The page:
You can read the first installment of the editorial piece here.
Aside from unveiling the 130R, Chevy noted that it will be reaching out to young public attendees of the auto show on just what they would like to see in the interior of tomorrow’s car. If its anything along the lines of what GM is thinking, they will be looking for cars with seamless smartphone connectivity, Wi-Fi, a Heads Up Display (HUD) and other technology riff-raff. That may be true, but are they right in thinking that such features matter to people that have their hearts set on one? I’m talking about the young enthusiast, who cares about nothing else but performance combined with simplicity and a dash of efficiency.
This hard-core demographic cares not about GPS, power windows, heated seats, the factory sound system, etc. That’s not why they spend hours and hours on their cars working under the hood, tweaking the suspension system, or replacing the interior with a design more fitting to them. They want to make their car an extension of themselves, and they care most about showing everyone else what their car can do on the track with what little money they have.
As any Southeast Michigan resident will know, Woodward Avenue is crawling with young enthusiasts driving all different makes on any Friday and Saturday summer night. And except for the spoiled ones that roll up in their dad’s M5 (or the flashy auto-writer showing off his ride of the week), each car has a touch — or a splash — of personalized flair. It would be this group that would truly appreciate a car like the Chevy Code 130R.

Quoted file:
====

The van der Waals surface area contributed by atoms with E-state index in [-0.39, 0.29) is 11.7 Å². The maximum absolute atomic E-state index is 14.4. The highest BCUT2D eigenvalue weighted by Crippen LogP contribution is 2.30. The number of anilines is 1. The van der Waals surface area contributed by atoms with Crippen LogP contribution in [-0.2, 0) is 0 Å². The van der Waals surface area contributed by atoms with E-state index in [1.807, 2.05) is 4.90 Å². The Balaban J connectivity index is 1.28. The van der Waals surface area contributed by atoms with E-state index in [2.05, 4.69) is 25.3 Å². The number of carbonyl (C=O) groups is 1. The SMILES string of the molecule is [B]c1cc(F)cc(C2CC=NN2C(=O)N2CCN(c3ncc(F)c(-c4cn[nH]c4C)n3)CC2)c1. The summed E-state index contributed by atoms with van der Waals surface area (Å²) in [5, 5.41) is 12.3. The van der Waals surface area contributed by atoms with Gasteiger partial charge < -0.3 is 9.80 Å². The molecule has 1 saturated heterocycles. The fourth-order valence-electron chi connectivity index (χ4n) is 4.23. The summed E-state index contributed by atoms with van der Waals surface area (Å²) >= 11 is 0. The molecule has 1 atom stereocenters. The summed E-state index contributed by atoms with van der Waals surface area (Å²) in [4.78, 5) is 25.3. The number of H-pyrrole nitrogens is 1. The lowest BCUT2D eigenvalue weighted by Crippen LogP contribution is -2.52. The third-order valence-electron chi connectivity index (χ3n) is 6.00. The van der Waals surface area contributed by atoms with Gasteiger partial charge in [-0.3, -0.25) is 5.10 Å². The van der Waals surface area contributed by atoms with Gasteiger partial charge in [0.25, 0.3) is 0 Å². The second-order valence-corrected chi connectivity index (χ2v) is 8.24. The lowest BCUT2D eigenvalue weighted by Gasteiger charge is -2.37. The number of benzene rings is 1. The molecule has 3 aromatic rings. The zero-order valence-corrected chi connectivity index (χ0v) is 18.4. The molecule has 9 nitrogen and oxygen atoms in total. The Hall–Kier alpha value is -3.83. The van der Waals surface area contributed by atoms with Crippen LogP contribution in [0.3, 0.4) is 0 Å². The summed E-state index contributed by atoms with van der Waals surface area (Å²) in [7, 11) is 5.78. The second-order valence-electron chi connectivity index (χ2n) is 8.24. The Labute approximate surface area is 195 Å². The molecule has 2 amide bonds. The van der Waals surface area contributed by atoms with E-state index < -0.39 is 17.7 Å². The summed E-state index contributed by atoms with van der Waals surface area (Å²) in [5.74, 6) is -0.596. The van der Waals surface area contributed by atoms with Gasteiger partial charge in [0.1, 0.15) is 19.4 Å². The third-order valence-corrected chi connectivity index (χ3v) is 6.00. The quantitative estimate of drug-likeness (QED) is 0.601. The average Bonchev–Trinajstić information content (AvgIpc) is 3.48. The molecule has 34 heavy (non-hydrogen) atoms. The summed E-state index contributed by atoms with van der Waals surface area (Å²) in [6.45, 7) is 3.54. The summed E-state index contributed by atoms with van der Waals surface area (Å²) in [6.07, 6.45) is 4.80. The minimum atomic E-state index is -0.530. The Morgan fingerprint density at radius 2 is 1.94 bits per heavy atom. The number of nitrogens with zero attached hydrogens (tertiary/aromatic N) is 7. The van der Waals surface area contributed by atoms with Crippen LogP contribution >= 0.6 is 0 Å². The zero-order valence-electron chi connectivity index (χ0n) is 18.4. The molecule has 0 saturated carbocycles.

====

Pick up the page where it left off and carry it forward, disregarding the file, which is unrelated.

So, here’s a wildcard thought: if GM does indeed plan on bringing this car to market, give customers the option of deleting a few features. Take a page out of Ford’s book regarding what they did to the Mustang Boss 302 Leguna Seca. Offer a rear-seat delete and replace it with a rear stabilizer bar, offer a sound system delete — but keep the spaces open for the inevitable after-market system installation — give it crank down windows, and the most basic steel wheel package available.
In return, reward the budget petrolsexual with a cheaper bottom line, with perhaps the option of upgrading to Recaro or Sparco seats, a gauge cluster, better brakes and perhaps a more track-oriented set of wheels and tires from GM Performance Parts. Hell, it could be its own trim package. Because its those kinds of things combined with the promise and deliverance of exhilarating performance that would build a new following around Chevrolet, as the elder generations perform burnouts of approval in their Corvettes and Camaros.